The Yale Vaccine Cancer Treatment for Dogs is big news in the dog cancer world, and in the Tripawds Discussion Forums. The following article was generously contributed by Juno’s mom Natalie, to help us learn more about this very exciting therapy for dogs with osteosarcoma and other cancers.
September 26 was a big day for Juno (aka June) as she officially became a “Dog of Science.”
We’ve been calling her “Candidate Dog of Science” since she joined the waitlist for the Yale EGFR/HER2 cancer vaccine study. But on the 26th, after a battery of tests, she was accepted into the trial and received her first dose. Woot!
For Juno, the main interest that day was the doggo-level window in the exam room. Not a feature for everyone, to be sure, but for her it was like the bygone thrill of hotel cable when all you have at home is broadcast channels.
What are Immunotherapy Vaccines for Dog Cancer?
Dog Cancer immunotherapies like the Yale vaccine are a way of cueing the body’s natural defenses to prevent, halt, or even turn back some levels of metastases – even as significant as some lung nodules in osteosarcoma dogs.
The thing is, many of the available immunotherapies (including ELIAS, Torigen, and loosely speaking, FidoCure, which is a bit different) require a specially prepared tumor sample in order to produce the treatment for each individual dog and their particular cancer.
What Dogs Can Get Immunotherapy Cancer Treatment?
By the time I first learned about immunotherapies, Juno’s leg and its tumor were already gone since her amputation surgery had happened just a few days previous. I was heartbroken that it appeared we had lost our chance.
But then, one fellow Tripawds community member pointed out that the Yale vaccine study did not require a tumor sample (it did in earlier trials, but no longer).
The dog still had to fit the current guidelines and pass a battery of exams at the owner’s expense, but if accepted into the trial and willing/able to complete the required follow-up, the vaccine itself would be free.*
- As soon as the Yale EGFR/HER2 vaccine receives USDA approval, which the oncologist who administered it told us could happen at any time, it will be offered for a charge, but will also likely be offered more broadly beyond the current limited study sites! Any dogs already enrolled in the study would not be charged for any remaining booster doses if approval happens before they receive them.
What is the Yale Vaccine for Dogs with Osteosarcoma Cancer?
Curiously, despite a smattering of study sites that do administer the vaccine, one of the places you can’t get it is in New Haven, CT, the home of Yale itself! This is perhaps in part because Yale doesn’t have a veterinary school.
The study and the work behind it is actually out of the Yale Medical School. The researchers are primarily aimed at advances in human cancer treatment – which can benefit our dogs along the way!
The vaccine is a work of comparative oncology and translational medicine which works to use findings across different species and disciplines to further human medicine. In this case, it’s using trials in veterinary medicine to not only improve the cancer outcomes for dogs, but to also potentially lead to improvements in human cancer treatment.
How the Yale Vaccine Works
Specifically, for the Yale vaccine study (read the paper in Translational Oncology), there are certain human cancers (e.g. colorectal, breast) that have poor outcomes where the tumors have mutations that over-express one of two similar molecules called Epidermal Growth Factor Receptor (EGFR) or Human Epidermal Growth Factor Receptor 2 (HER2).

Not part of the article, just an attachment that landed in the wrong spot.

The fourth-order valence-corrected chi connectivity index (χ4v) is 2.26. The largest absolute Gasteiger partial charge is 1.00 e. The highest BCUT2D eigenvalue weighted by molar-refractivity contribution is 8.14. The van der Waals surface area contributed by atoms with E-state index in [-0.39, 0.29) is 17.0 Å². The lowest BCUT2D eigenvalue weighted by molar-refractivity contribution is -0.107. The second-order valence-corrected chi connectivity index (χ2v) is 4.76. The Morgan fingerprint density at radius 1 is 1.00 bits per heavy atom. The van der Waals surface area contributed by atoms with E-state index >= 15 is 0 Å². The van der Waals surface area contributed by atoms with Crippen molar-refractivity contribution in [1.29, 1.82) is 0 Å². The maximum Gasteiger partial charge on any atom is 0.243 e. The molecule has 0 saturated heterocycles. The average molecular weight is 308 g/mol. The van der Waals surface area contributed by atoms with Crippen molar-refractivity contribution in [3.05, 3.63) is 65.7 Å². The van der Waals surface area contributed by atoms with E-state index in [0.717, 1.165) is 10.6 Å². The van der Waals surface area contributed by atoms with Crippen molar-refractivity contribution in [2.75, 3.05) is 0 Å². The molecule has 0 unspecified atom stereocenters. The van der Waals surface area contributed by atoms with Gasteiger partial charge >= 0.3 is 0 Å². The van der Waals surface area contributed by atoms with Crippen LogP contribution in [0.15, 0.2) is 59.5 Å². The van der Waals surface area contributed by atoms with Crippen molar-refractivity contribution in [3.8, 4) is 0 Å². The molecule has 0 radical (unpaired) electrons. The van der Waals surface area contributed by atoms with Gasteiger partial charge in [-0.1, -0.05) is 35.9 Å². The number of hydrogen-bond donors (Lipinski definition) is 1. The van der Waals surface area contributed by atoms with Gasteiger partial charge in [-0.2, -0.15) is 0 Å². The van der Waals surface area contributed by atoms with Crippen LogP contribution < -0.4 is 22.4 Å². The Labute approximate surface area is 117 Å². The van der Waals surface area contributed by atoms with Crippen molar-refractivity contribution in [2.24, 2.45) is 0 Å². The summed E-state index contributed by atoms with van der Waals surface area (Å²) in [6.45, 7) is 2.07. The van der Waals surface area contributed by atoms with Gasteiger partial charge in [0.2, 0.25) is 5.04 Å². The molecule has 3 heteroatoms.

Dogs share the same or related over-expressions in common with humans for certain canine cancer tumors (EGFR in the case of osteosarcoma). The Yale vaccine targets that over-expression.
It’s possible that success in dogs with this vaccine could lead to advances in treating humans who, like dogs, experience certain cancers which are both aggressive and hard to treat.
But not all dogs’ and not all humans’ tumors have this over-expressive mutation (EGFR/HER2), and even among those that do, not all will respond in the same way to immunotherapies. This is why the Yale vaccine doesn’t always produce the same results in every dog.
- Part of the ongoing work in this area is to understand who benefits and who doesn’t, and why. Interestingly, in both dogs and humans the gut microbiome has been linked to immunotherapy response, and cancer susceptibility and treatment in general.
Are there Side Effects to this Dog Cancer Vaccine?
When we looked into the vaccine for Juno, what we learned was that its most common side effect is a sterile cyst at the injection site (typically about the size of a marble, the clinic told us) which is harmless and fades in 1-2 weeks.
Beyond that, the vaccine would likely have one of three results:
- It might not prolong the length and quality of her life beyond what might be expected from the standard of care she was already undergoing
- Or, it could further prolong the length and quality of her life — yay!
- And it could put the cancer into complete remission!
Some Preliminary Yale Vaccine Findings
Of the dogs with osteosarcoma in an earlier study of the vaccine:
- 65% who were given both the vaccine and standard of care (carboplatin chemo and amputation) were still alive after 12 months
- versus the 35-40% 12 month survival rate expected of dogs who are given only standard of care.
June Becomes a Dog of Science
And regardless of which of these scenarios unfolded, our June would become a “Dog of Science,” joining that long string of participants and researchers who have contributed to ongoing medical advances. Advances that friends and family (furry and otherwise) may benefit from today and on into the future. Even as we hoped for the best, it seemed like a win no matter what.
Learn more about the Yale EGFR/HER2 vaccine study and its current status here.
Natalie & Juno, D.O.S.